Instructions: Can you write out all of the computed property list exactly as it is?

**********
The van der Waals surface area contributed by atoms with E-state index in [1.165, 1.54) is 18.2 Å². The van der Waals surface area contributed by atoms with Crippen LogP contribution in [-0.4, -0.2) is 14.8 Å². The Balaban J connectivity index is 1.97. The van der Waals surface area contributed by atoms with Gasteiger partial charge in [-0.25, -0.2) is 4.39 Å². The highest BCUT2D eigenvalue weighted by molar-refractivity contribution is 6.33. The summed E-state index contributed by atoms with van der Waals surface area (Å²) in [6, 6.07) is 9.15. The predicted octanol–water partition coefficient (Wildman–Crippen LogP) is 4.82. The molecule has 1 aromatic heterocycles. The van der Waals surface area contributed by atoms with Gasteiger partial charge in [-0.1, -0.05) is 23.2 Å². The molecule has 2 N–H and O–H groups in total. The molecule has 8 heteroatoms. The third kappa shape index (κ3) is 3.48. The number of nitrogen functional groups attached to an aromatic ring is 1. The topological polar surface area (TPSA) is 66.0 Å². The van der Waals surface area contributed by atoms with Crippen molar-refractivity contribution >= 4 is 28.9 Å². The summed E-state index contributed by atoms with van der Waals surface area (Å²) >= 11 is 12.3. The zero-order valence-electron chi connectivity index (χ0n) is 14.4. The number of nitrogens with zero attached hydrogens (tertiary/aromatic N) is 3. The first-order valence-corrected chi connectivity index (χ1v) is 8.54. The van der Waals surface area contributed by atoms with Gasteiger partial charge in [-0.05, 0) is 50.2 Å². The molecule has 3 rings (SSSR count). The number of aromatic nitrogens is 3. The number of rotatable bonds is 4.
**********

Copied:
The van der Waals surface area contributed by atoms with E-state index in [1.165, 1.54) is 18.2 Å². The van der Waals surface area contributed by atoms with Crippen LogP contribution in [-0.4, -0.2) is 14.8 Å². The Balaban J connectivity index is 1.97. The van der Waals surface area contributed by atoms with Gasteiger partial charge in [-0.25, -0.2) is 4.39 Å². The highest BCUT2D eigenvalue weighted by molar-refractivity contribution is 6.33. The summed E-state index contributed by atoms with van der Waals surface area (Å²) in [6, 6.07) is 9.15. The predicted octanol–water partition coefficient (Wildman–Crippen LogP) is 4.82. The molecule has 1 aromatic heterocycles. The van der Waals surface area contributed by atoms with Gasteiger partial charge in [-0.1, -0.05) is 23.2 Å². The molecule has 2 N–H and O–H groups in total. The molecule has 8 heteroatoms. The third kappa shape index (κ3) is 3.48. The number of nitrogen functional groups attached to an aromatic ring is 1. The topological polar surface area (TPSA) is 66.0 Å². The van der Waals surface area contributed by atoms with Crippen molar-refractivity contribution >= 4 is 28.9 Å². The summed E-state index contributed by atoms with van der Waals surface area (Å²) >= 11 is 12.3. The zero-order valence-electron chi connectivity index (χ0n) is 14.4. The number of nitrogens with zero attached hydrogens (tertiary/aromatic N) is 3. The first-order valence-corrected chi connectivity index (χ1v) is 8.54. The van der Waals surface area contributed by atoms with Gasteiger partial charge in [-0.05, 0) is 50.2 Å². The molecule has 3 rings (SSSR count). The number of aromatic nitrogens is 3. The number of rotatable bonds is 4.